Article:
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Manta ray
Fossil range: 23–0 Ma[1]
Early Miocene to Present
Manta ray at Hin Daeng, Thailand
Conservation status
Scientific classification
Kingdom: Animalia
Phylum: Chordata
Class: Chondrichthyes
Subclass: Elasmobranchii
Order: Myliobatiformes
Family: Mobulidae
Genus: Manta
Bancroft, 1829
Species: M. birostris
Binomial name
Manta birostris
(Walbaum, 1799)

The manta ray (Manta birostris) is the largest species of the rays. The largest known specimen was more than 7.6 metres (25 ft) across, with a weight of about 2,300 kilograms (5,100 lb). It ranges throughout tropical waters of the world, typically around coral reefs. They have the largest brain-to-body ratio of the sharks and rays.[2]

Mantas have a variety of common names, including Atlantic manta, Pacific manta, devilfish, and just manta. At one time it was thought that there were many species of Manta. However, the modern scientific consensus has been that there is just one species,[3] a view supported by mitochondrial DNA studies.[4]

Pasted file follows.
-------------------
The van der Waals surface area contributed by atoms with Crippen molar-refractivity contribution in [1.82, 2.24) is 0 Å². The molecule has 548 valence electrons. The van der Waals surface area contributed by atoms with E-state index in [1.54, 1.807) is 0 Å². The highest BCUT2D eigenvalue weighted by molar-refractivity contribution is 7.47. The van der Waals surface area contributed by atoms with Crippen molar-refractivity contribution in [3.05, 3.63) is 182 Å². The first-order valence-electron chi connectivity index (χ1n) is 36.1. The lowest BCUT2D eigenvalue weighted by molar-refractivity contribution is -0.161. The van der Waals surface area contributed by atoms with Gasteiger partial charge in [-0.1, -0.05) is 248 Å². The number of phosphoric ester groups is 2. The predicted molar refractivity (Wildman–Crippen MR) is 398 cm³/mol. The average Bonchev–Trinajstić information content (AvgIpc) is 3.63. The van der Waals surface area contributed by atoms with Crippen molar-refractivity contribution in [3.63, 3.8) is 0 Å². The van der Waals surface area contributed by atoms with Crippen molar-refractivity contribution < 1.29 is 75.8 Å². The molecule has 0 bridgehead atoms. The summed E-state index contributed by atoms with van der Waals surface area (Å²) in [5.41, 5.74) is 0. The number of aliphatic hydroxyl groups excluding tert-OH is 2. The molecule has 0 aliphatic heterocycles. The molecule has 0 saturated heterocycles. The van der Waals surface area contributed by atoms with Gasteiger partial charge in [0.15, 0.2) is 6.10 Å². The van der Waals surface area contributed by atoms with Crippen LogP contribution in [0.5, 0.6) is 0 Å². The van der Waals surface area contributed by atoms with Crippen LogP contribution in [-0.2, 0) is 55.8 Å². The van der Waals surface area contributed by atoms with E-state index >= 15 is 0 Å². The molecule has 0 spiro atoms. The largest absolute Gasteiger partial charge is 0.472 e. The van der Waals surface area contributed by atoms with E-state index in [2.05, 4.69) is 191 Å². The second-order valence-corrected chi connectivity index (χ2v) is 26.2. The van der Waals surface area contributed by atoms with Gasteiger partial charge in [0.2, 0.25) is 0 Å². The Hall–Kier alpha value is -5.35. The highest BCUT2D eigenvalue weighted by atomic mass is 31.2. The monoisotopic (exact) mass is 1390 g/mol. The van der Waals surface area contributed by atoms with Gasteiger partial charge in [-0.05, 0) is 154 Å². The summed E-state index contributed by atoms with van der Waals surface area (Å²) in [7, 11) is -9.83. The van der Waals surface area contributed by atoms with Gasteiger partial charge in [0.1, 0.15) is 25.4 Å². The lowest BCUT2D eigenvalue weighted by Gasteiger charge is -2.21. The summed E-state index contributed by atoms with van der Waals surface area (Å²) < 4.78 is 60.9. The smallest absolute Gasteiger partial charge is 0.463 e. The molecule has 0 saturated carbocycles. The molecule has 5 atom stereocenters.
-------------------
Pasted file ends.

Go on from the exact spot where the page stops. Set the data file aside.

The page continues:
Recent studies have suggested that what is called manta ray are at least two different species, one large that migrates, and another smaller one called Manta alfredi that does not.[5][6] The use of this name is questionable. The species alfredi was first used in the description of Prince Alfred's manta ray by Krefft in 1868.[7] [8] Modern genetic studies have shown that Ceratoptera alfredi (Krefft 1868), revised as Manta alfredi (Krefft, 1868), is a synonym of Manta birostris (Donndorff, 1798). The genus is generally considered to be in need of worldwide revision. Even the accepted name Manta birostris is often incorrectly ascribed to Walbaum (1792).


Evolution and taxonomy

Manta rays may have evolved from bottom-feeders, and then adapted to become open ocean filter feeders. This feeding strategy allowed them to grow larger than other ray species. Some ancestral characteristics degenerated due to the feeding change. For example, all that remains of the oral teeth is a small band of vestigial teeth on the lower jaw, almost hidden by the skin. The number and size of their dermal denticles are also reduced. Manta rays have a much thicker mucus body coating than other rays. Their spiracles have become small and non-functional, as all water is consumed orally.


Night-time photo of manta and remoras